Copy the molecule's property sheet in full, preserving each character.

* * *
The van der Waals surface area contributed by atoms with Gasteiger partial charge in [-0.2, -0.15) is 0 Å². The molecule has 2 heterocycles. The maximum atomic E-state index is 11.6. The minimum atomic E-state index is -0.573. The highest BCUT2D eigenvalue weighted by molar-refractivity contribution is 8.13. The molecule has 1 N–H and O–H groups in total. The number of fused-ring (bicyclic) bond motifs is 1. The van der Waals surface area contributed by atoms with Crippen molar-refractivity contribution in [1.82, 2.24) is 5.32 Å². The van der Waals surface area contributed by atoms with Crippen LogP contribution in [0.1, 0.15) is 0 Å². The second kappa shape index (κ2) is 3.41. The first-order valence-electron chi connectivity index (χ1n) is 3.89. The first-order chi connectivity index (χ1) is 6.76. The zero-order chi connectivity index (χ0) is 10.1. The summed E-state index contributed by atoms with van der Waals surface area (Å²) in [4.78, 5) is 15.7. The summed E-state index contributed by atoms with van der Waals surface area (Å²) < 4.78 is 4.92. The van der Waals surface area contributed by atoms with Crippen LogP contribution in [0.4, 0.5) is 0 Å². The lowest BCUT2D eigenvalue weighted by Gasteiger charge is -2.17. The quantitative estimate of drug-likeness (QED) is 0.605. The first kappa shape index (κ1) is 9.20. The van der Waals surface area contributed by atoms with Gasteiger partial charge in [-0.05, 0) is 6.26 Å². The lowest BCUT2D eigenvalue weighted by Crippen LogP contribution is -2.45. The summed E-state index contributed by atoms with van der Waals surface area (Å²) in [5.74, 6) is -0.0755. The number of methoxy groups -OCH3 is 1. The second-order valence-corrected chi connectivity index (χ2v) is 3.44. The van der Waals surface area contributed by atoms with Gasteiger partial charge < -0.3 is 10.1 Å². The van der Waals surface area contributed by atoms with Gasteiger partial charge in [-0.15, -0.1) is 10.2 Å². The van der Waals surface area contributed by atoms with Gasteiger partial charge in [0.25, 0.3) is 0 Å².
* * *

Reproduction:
The van der Waals surface area contributed by atoms with Gasteiger partial charge in [-0.2, -0.15) is 0 Å². The molecule has 2 heterocycles. The maximum atomic E-state index is 11.6. The minimum atomic E-state index is -0.573. The highest BCUT2D eigenvalue weighted by molar-refractivity contribution is 8.13. The molecule has 1 N–H and O–H groups in total. The number of fused-ring (bicyclic) bond motifs is 1. The van der Waals surface area contributed by atoms with Crippen molar-refractivity contribution in [1.82, 2.24) is 5.32 Å². The van der Waals surface area contributed by atoms with Crippen LogP contribution in [0.1, 0.15) is 0 Å². The second kappa shape index (κ2) is 3.41. The first-order valence-electron chi connectivity index (χ1n) is 3.89. The first-order chi connectivity index (χ1) is 6.76. The zero-order chi connectivity index (χ0) is 10.1. The summed E-state index contributed by atoms with van der Waals surface area (Å²) in [4.78, 5) is 15.7. The summed E-state index contributed by atoms with van der Waals surface area (Å²) < 4.78 is 4.92. The van der Waals surface area contributed by atoms with Crippen LogP contribution in [0.4, 0.5) is 0 Å². The lowest BCUT2D eigenvalue weighted by Gasteiger charge is -2.17. The quantitative estimate of drug-likeness (QED) is 0.605. The first kappa shape index (κ1) is 9.20. The van der Waals surface area contributed by atoms with Gasteiger partial charge in [-0.05, 0) is 6.26 Å². The lowest BCUT2D eigenvalue weighted by Crippen LogP contribution is -2.45. The summed E-state index contributed by atoms with van der Waals surface area (Å²) in [5.74, 6) is -0.0755. The number of methoxy groups -OCH3 is 1. The second-order valence-corrected chi connectivity index (χ2v) is 3.44. The van der Waals surface area contributed by atoms with Gasteiger partial charge < -0.3 is 10.1 Å². The van der Waals surface area contributed by atoms with Gasteiger partial charge in [-0.15, -0.1) is 10.2 Å². The van der Waals surface area contributed by atoms with Gasteiger partial charge in [0.25, 0.3) is 0 Å².